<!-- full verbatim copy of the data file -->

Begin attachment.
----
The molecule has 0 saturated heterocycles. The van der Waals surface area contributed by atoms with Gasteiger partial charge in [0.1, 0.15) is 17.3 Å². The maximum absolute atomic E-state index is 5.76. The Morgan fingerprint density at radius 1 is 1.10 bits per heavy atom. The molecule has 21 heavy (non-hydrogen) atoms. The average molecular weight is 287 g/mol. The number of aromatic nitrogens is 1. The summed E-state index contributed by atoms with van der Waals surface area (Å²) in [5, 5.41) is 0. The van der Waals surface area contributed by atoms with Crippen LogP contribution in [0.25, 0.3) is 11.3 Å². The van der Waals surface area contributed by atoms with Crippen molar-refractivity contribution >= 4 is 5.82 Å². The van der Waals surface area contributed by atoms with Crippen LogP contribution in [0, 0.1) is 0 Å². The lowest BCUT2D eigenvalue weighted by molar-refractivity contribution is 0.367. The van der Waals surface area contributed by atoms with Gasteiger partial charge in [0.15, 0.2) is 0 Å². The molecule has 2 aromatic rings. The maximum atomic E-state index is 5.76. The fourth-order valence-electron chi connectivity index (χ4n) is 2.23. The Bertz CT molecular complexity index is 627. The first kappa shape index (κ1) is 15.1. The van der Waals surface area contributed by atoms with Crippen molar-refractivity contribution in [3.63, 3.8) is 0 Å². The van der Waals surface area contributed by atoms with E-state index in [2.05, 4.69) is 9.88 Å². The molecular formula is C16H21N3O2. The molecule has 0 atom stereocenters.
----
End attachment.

The molecule has 0 saturated heterocycles. The van der Waals surface area contributed by atoms with Gasteiger partial charge in [0.1, 0.15) is 17.3 Å². The maximum absolute atomic E-state index is 5.76. The Morgan fingerprint density at radius 1 is 1.10 bits per heavy atom. The molecule has 21 heavy (non-hydrogen) atoms. The average molecular weight is 287 g/mol. The number of aromatic nitrogens is 1. The summed E-state index contributed by atoms with van der Waals surface area (Å²) in [5, 5.41) is 0. The van der Waals surface area contributed by atoms with Crippen LogP contribution in [0.25, 0.3) is 11.3 Å². The van der Waals surface area contributed by atoms with Crippen molar-refractivity contribution >= 4 is 5.82 Å². The van der Waals surface area contributed by atoms with Crippen LogP contribution in [0, 0.1) is 0 Å². The lowest BCUT2D eigenvalue weighted by molar-refractivity contribution is 0.367. The van der Waals surface area contributed by atoms with Gasteiger partial charge in [0.15, 0.2) is 0 Å². The molecule has 2 aromatic rings. The maximum atomic E-state index is 5.76. The fourth-order valence-electron chi connectivity index (χ4n) is 2.23. The Bertz CT molecular complexity index is 627. The first kappa shape index (κ1) is 15.1. The van der Waals surface area contributed by atoms with Crippen molar-refractivity contribution in [3.63, 3.8) is 0 Å². The van der Waals surface area contributed by atoms with E-state index in [2.05, 4.69) is 9.88 Å². The molecular formula is C16H21N3O2. The molecule has 0 atom stereocenters.